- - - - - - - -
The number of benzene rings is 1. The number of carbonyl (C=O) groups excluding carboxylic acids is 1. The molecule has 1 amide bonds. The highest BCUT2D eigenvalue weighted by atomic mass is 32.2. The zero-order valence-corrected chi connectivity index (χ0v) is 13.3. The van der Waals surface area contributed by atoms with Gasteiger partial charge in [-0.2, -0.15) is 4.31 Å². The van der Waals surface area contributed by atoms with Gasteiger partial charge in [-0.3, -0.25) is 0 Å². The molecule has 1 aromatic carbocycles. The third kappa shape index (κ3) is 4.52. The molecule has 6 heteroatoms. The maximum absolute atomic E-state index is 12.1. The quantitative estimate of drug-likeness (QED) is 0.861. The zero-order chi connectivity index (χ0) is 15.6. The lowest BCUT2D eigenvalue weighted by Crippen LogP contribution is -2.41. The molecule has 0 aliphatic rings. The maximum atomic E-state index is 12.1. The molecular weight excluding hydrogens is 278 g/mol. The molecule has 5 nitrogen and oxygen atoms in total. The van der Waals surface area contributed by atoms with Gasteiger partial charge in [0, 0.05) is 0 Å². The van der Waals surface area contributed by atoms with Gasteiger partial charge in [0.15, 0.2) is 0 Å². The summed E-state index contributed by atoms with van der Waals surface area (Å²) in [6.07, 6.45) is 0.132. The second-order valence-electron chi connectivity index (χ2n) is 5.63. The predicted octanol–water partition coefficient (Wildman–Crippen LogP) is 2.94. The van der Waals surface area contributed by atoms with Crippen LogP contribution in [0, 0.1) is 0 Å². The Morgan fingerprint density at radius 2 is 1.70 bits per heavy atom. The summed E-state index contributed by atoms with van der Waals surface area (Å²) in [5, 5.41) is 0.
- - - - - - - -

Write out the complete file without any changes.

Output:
The number of benzene rings is 1. The number of carbonyl (C=O) groups excluding carboxylic acids is 1. The molecule has 1 amide bonds. The highest BCUT2D eigenvalue weighted by atomic mass is 32.2. The zero-order valence-corrected chi connectivity index (χ0v) is 13.3. The van der Waals surface area contributed by atoms with Gasteiger partial charge in [-0.2, -0.15) is 4.31 Å². The van der Waals surface area contributed by atoms with Gasteiger partial charge in [-0.3, -0.25) is 0 Å². The molecule has 1 aromatic carbocycles. The third kappa shape index (κ3) is 4.52. The molecule has 6 heteroatoms. The maximum absolute atomic E-state index is 12.1. The quantitative estimate of drug-likeness (QED) is 0.861. The zero-order chi connectivity index (χ0) is 15.6. The lowest BCUT2D eigenvalue weighted by Crippen LogP contribution is -2.41. The molecule has 0 aliphatic rings. The maximum atomic E-state index is 12.1. The molecular weight excluding hydrogens is 278 g/mol. The molecule has 5 nitrogen and oxygen atoms in total. The van der Waals surface area contributed by atoms with Gasteiger partial charge in [0, 0.05) is 0 Å². The van der Waals surface area contributed by atoms with Gasteiger partial charge in [0.15, 0.2) is 0 Å². The summed E-state index contributed by atoms with van der Waals surface area (Å²) in [6.07, 6.45) is 0.132. The second-order valence-electron chi connectivity index (χ2n) is 5.63. The predicted octanol–water partition coefficient (Wildman–Crippen LogP) is 2.94. The van der Waals surface area contributed by atoms with Crippen LogP contribution in [0, 0.1) is 0 Å². The Morgan fingerprint density at radius 2 is 1.70 bits per heavy atom. The summed E-state index contributed by atoms with van der Waals surface area (Å²) in [5, 5.41) is 0.